For each season, I broke each offense into top 10, 11th-20th and bottom-12 among the 32 NFL teams for pass attempts, passing yards and passing touchdowns.

We can see the vast majority of elite fantasy receiver production comes from offenses ranking top 10 in passing statistics.

Top 10 11th-20th Bottom 12
Pass Attempts 57 (53%) 33 (31%) 18 (17%)
Passing Yards 71 (66%) 32 (30%) 5 (5%)
Passing TDs 76 (70%) 21 (19%) 11 (10%)

Only four of the 108 wide receivers were on offenses that ranked below average (bottom-16) in pass attempts, passing yards and passing touchdowns.

This does not bode well for Drake London (Atlanta Falcons), Christian Watson (Green Bay Packers) and DJ Moore (Chicago Bears). All three of those offenses should be below average in all three categories. Adams (Las Vegas Raiders), Hopkins (Tennessee Titans) and Terry McLaurin (Washington Commanders) also play on offenses with a chance to rank below average across the board. These six wide receivers are riskier bets than other early-round options to finish as fantasy WR1s due to their offensive environment.

When looking at the 17 elite fantasy receivers who were not the top target earners in their offense, 16 of 17 played on a team that ranked top 10 in at least one of these three categories.

Top 24 Fantasy Potential

Fourteen fantasy points per game is generally needed to finish as a top 24 fantasy receiver. In the past 10 years, just three receivers finished between 14-16 fantasy points as the No. 2 target earner on a below-average passing offense across the board.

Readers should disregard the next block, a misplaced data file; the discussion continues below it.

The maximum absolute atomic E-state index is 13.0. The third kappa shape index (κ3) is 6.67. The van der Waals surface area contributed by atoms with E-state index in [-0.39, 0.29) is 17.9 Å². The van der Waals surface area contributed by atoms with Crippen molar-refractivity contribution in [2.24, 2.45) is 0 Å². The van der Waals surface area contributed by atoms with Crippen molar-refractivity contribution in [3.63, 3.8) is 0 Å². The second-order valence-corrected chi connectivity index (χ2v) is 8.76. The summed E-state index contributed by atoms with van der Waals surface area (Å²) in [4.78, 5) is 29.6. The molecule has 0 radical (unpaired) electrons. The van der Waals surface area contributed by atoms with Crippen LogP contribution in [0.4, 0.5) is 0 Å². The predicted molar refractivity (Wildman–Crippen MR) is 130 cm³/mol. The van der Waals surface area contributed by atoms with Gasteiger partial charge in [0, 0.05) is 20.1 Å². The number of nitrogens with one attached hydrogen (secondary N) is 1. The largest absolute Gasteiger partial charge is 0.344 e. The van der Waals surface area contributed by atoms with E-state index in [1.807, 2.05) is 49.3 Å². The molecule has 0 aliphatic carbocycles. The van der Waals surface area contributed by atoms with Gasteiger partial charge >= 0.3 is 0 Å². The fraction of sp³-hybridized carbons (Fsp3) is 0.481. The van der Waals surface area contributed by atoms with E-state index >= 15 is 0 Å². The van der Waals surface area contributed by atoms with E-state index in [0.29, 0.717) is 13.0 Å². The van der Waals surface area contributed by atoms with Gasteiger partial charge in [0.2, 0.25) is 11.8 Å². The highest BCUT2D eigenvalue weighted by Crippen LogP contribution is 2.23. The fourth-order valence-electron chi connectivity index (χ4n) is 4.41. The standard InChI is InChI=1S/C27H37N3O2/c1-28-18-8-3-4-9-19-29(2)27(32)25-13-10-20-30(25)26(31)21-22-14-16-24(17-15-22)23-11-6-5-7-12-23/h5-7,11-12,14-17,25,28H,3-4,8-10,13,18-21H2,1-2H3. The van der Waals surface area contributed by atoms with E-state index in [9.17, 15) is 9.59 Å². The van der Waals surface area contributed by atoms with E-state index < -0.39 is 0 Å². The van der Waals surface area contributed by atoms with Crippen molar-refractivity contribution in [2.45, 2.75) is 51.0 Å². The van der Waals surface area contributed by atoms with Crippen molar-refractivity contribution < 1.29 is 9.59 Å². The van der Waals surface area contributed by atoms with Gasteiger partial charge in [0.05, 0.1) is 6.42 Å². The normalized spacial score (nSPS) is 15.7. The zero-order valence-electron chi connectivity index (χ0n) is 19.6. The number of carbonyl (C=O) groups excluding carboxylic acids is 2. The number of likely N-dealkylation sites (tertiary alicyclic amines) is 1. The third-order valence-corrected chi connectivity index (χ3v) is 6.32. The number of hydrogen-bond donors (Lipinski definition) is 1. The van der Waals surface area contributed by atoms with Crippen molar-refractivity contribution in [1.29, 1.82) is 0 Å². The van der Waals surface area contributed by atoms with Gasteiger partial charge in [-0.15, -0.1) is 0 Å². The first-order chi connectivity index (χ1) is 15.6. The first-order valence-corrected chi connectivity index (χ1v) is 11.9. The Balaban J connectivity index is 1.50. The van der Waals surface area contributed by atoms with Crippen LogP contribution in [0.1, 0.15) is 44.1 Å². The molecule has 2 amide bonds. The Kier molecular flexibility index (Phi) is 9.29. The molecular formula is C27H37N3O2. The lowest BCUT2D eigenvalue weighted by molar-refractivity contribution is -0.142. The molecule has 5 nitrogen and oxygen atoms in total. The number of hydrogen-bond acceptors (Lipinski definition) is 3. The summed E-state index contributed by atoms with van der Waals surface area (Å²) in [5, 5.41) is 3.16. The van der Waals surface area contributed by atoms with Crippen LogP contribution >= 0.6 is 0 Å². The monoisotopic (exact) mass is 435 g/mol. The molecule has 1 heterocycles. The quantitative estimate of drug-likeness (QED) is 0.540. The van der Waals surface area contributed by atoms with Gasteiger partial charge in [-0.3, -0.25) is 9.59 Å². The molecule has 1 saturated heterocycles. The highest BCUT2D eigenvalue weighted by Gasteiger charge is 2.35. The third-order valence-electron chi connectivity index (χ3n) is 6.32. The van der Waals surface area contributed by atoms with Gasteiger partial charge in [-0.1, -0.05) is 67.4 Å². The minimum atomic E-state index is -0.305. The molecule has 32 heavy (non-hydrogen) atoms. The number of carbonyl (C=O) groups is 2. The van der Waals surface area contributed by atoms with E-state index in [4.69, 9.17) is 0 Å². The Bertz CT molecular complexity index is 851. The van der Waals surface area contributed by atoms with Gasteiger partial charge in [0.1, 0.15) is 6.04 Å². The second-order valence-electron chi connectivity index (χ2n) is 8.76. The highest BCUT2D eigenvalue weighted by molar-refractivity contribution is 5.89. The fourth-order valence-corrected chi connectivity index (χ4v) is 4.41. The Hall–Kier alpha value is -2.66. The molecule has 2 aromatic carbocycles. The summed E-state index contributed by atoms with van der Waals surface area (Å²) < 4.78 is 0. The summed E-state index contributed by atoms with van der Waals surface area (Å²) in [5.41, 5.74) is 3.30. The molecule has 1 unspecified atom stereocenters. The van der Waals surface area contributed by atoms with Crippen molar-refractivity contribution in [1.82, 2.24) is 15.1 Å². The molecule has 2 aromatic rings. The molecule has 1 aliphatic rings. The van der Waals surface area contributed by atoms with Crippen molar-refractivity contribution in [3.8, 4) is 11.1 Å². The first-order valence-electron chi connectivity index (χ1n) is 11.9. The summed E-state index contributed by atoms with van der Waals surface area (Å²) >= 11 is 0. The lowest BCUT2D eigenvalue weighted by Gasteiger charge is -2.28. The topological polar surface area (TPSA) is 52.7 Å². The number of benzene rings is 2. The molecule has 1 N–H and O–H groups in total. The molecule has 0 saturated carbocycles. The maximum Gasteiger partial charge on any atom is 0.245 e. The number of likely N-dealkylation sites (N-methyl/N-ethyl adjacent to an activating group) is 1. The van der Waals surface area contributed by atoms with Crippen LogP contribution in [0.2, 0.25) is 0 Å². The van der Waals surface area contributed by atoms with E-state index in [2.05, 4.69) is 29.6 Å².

Given this information, we shouldn’t expect receivers like Treylon Burks (Titans) or Jahan Dotson (Commanders) to finish as fantasy WR2 types.

Rookie Quarterbacks

There have been 29 rookie quarterbacks in the past decade to start at least eight games. Among this group, Justin Herbert is the only one to support a wide receiver who reached 16 fantasy points per game (Keenan Allen). 

Just five other wide receivers reached 14 fantasy points per game (top 24 fantasy production), with a rookie quarterback starting at least eight games. None of those five receivers played with a highly mobile rookie quarterback.

Michael Pittman (Indianapolis Colts) is the only receiver going in the top 60 at the position — based on ADP — who will be playing with a rookie quarterback in 2023. He’s an easy fade in the fifth and sixth rounds of 2023 fantasy drafts.

Quick Takeaways

Here some of the NFL's elite wide receivers split into easily definable categories:

  • Receivers whose age/experience could be a detriment for elite fantasy production: Hopkins, Adams, Diggs and Cooper.
  • Receivers who aren’t the top target earners in their offense: Jaylen Waddle, DeVonta Smith, Tee Higgins and Mike Williams. Others who quite possibly aren’t the top target earners are Deebo Samuel or Brandon Aiyuk, and Christian Kirk.
  • Receivers who play on concerning passing offenses: Adams, Hopkins, London, Moore, Watson and McLaurin.
  • Pittman is the only receiver going in the first six rounds of fantasy drafts who will be playing with a rookie quarterback.
  • Diontae Johnson and Marquise Brown are the two receivers routinely available in Rounds 5-7 of fantasy drafts with a strong chance to reach 140 targets. Both look like decent receivers to target in drafts.